Military marriages of convenience face uncertain futures in Syria

Military marriages of convenience face uncertain futures in Syria
Comment: Whoever 'wins' in Raqqa, everybody in Syria is likely to lose, writes Tristan Dunning.
7 min read
05 Apr, 2017
YPG fighters outside Raqqa prepare for the fight to retake IS' last Syrian stronghold [NurPhoto]

As the noose tightens around the Islamic State group in Syria, whoever wins the race to its stronghold of Raqqa - whether this be the US-backed Syrian Democratic Forces (SDF) led by the Syrian Kurdish People's Protection Units (YPG), the various Turkish-backed Syrian rebels, or the Assad regime's army (supported by Russian airpower) - it is all too probable that these erstwhile "liberators" will soon be regarded as occupiers.

It is unlikely that the people of Raqqa - the first regional capital to throw off the yoke of the Syrian regime - will consent to being ruled over by the Kurds, the vaguely defined Free Syrian Army (FSA) - a foreign-backed force often regarded as a proxy for Turkish interests - or the regime that the people rebelled against in the first place, and which has since committed numerous atrocities.

The Assad regime's alleged use of chemical weapons last week, and the Trump administration's retaliatory cruise missile strikes against the Shayrat airfield in Syria, further underscore the tinderbox conditions characterising the now apparently defunct detente between non-IS actors in northern Syria. 

The question is: does Russia now bow to US dictates in Syria or go ballistic in response?

Beyond what one hopes is a blunt but circumscribed message delivered to the Syrian regime and its Russian allies, the Trump administration is caught in a variety of Catch 22s on multiple fronts regarding the expulsion of IS from Raqqa. 

If it backs the YPG-led forces of the SDF, then it will alienate the Turkish government led by President Tayyip Recep Erdogan, because Turkey regards the YPG as a terrorist organisation affiliated with the Kurdistan Workers' Party (PKK).  

The PKK and Ankara have been waging a war in the south east of Turkey since the early 1980s, originally aimed at Kurdish independence but now focused on Kurdish autonomy and greater cultural rights. Regardless, this decades-long insurgency has resulted in the death of more than 40,000 people

If the Kurdish-led force succeeds in taking predominantly Arab Raqqa, it runs the risk of sparking a wider Arab-Kurdish sectarian war in both Syria and Iraq.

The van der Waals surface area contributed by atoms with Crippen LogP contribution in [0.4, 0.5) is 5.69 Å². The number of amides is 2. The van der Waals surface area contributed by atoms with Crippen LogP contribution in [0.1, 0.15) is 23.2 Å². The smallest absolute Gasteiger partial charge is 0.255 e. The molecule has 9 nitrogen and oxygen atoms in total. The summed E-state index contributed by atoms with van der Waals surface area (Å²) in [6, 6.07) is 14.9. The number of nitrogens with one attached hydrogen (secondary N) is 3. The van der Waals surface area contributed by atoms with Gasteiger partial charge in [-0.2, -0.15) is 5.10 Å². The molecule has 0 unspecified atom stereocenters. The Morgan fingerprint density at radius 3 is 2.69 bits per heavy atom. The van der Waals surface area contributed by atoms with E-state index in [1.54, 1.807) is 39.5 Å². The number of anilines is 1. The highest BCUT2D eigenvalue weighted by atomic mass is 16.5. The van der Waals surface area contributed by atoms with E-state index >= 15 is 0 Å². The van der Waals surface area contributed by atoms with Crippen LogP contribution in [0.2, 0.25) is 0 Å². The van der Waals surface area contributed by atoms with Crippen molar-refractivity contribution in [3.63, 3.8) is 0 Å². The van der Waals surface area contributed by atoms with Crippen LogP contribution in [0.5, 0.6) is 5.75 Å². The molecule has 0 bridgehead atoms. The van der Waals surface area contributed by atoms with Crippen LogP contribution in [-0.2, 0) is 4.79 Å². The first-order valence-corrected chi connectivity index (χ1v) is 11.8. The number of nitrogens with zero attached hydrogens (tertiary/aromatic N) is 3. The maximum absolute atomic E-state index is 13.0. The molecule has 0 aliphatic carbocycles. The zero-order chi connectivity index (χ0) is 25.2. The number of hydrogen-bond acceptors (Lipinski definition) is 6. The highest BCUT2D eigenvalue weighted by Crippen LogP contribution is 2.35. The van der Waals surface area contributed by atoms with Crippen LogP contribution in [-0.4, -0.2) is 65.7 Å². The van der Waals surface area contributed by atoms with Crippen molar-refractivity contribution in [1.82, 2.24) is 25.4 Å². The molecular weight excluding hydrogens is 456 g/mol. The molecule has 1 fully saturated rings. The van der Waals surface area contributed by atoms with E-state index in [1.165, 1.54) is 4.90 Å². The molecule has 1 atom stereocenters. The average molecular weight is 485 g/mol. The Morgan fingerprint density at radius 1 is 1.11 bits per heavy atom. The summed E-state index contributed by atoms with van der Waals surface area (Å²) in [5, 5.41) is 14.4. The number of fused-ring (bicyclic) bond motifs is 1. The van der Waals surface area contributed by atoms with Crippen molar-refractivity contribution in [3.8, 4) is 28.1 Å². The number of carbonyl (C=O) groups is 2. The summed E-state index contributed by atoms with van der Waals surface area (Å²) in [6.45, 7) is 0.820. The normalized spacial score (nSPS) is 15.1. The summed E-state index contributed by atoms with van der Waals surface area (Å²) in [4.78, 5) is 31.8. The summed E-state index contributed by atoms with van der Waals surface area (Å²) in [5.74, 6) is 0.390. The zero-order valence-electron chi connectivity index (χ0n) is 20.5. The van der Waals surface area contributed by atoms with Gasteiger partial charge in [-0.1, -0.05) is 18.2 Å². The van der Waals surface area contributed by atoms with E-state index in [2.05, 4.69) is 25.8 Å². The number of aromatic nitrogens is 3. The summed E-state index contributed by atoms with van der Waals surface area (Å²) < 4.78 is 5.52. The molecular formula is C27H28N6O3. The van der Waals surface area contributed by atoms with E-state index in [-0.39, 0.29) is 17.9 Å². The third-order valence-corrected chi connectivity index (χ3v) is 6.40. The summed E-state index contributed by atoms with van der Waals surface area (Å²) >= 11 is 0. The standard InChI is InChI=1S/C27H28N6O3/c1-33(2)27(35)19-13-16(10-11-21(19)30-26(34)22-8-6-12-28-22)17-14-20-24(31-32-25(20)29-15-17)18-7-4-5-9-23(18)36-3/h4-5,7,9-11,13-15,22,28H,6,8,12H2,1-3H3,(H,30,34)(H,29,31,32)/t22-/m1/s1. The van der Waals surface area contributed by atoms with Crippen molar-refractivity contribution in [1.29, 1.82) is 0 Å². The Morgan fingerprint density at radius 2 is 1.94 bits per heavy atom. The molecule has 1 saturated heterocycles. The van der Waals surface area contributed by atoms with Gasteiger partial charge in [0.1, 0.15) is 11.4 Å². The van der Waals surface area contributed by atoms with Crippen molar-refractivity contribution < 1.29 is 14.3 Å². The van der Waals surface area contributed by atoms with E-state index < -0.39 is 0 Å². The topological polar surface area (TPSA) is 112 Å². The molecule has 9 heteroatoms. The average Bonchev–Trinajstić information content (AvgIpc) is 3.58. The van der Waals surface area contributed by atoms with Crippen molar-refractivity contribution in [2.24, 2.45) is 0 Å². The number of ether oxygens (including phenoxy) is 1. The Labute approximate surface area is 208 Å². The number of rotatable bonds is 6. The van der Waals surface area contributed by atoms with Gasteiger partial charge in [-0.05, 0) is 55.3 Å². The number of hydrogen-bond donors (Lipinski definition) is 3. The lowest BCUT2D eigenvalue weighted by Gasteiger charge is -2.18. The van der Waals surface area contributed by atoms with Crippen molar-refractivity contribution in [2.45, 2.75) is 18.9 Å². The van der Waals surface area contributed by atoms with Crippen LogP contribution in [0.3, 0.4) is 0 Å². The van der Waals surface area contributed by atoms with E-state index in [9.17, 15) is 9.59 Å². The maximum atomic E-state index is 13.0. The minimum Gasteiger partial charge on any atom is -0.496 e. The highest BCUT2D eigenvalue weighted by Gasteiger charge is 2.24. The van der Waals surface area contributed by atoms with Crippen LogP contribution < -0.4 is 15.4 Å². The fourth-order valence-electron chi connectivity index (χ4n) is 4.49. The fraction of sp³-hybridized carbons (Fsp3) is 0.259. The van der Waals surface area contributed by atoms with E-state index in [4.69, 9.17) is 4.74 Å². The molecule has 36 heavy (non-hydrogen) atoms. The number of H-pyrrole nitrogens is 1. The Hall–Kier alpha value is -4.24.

Backing the YPG-led SDF and thereby angering the Turkish government would undermine the cohesiveness of NATO.  This is especially the case given that Turkey possesses the second-largest army in NATO, and is traditionally seen as the bridge between the "East" and the "West". 

It also risks pushing President Erdogan even closer to Russia. In addition, if the Kurdish-led force succeeds in taking predominantly Arab Raqqa, it runs the risk of sparking a wider Arab-Kurdish sectarian war in both Syria and Iraq.  

The YPG has already been accused by groups such as Human Rights Watch and Amnesty International of ethnic cleansing in areas into which it has expanded throughout the course of the Syrian civil war.

And there are also reports that the Turkish government is trying to put together a coalition of Arab tribes of al-Jazira and the Euphrates to fight both IS and the YPG - potentially setting Ankara on a collision course with the United States.

Many have also accused both the Syrian and Iraqi Kurds of opportunism in exploiting the chaos to further their territorial ambitions in Syria and Iraq - so a day of reckoning may be at hand after the territorial destruction of the IS "caliphate". 

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In such a scenario, it is debateable how effective Kurdish forces will actually be in the absence of US airpower - as the Kurds have essentially acted as mopping-up units since the US directly joined the fight against IS in 2014. 

In any potential conflict between Kurdish forces and either the Turkish or the Iraqi government, it seems extremely unlikely that the US would use military force against Ankara or Baghdad. This is not even to mention intra-Kurdish conflict between the PKK and the Kurdish Regional Government in Iraq, whose allies have already come to blows around the Yazidi town of Sinjar.